Brain-resident microglia predominate over infiltrating myeloid cells in activation, phagocytosis and interaction with T-lymphocytes in the MPTP mouse model of Parkinson disease

Author(s): Depboylu C, Stricker S, Ghobril JP, Oertel WH, Priller J, et al.

Abstract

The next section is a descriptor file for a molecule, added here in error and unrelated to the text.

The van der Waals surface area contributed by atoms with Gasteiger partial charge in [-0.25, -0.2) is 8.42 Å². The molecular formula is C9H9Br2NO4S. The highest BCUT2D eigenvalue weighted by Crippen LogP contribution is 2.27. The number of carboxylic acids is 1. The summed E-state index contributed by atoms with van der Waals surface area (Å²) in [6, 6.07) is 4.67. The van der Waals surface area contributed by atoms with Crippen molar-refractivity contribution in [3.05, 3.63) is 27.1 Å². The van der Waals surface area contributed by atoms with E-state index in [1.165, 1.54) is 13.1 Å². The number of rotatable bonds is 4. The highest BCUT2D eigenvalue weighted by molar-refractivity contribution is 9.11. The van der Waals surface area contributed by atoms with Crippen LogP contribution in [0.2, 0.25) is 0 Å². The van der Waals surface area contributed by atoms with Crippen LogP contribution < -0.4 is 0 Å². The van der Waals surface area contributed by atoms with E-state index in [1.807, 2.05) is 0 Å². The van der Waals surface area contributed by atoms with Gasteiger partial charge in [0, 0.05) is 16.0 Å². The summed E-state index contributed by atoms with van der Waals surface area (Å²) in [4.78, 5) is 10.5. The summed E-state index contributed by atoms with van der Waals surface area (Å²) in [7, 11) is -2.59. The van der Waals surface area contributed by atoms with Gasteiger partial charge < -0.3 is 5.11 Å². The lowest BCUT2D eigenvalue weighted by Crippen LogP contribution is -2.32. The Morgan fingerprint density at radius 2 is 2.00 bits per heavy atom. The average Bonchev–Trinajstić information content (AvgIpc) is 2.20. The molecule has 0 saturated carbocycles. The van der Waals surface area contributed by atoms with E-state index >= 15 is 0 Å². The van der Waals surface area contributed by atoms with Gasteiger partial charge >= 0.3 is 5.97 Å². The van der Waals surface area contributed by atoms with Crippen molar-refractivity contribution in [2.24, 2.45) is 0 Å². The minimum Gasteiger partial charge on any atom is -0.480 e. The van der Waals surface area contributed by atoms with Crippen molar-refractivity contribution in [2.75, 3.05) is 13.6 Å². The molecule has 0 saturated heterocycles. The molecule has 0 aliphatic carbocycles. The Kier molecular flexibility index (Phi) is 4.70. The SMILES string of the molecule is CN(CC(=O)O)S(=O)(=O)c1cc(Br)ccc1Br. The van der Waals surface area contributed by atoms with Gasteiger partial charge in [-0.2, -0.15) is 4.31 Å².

Parkinson disease (PD) is characterized by dopaminergic neurodegeneration in the substantia nigra (SN). Recent evidence suggests that innate and adaptive immune responses can influence dopaminergic cell death in animal models of PD. However, the precise role of mononuclear phagocytes, key players in damaged tissue clearance and cross-talk with cells of adaptive immune system, remains open in PD. Mononuclear phagocytes in the brain occur as brain-resident microglia and as brain-infiltrating myeloid cells. To elucidate their differential contribution in the uptake of dopaminergic cell debris and antigen presentation capacity, we labeled nigral dopaminergic neurons retrogradely with inert rhodamine-conjugated latex retrobeads before inducing their degeneration by subchronic 1-methyl-4-phenyl-1,2,3,6-tetrahydropyridine (MPTP) administration. We used green fluorescent protein (GFP)-expressing bone marrow chimeric mice to differentiate brain-infiltrating from brain-resident myeloid cells. We found that half of both endogenous (GFP-) and exogenous (GFP+) microglia (Iba1+) in the SN incorporated the tracer from degenerating dopaminergic neurons 1d after MPTP intoxication. In absolute numbers, endogenous microglia were much more activated to macrophages compared to exogenous myeloid cells at 1d after MPTP. Mainly the endogenous, tracer-phagocytosing microglia expressed the major histocompatibility complex (MHC) class II molecule for antigen presentation. Additionally, T-lymphocytes (Iba1-/GFP+/CD3+), which infiltrate the MPTP-lesioned SN, were mainly in direct contact with MHCII+ endogenous microglia. Our data suggest that brain-resident microglia are predominantly implicated in the removal of dopaminergic cell debris and the cross-talk with infiltrating T-lymphocytes in the SN in the MPTP mouse model of PD.

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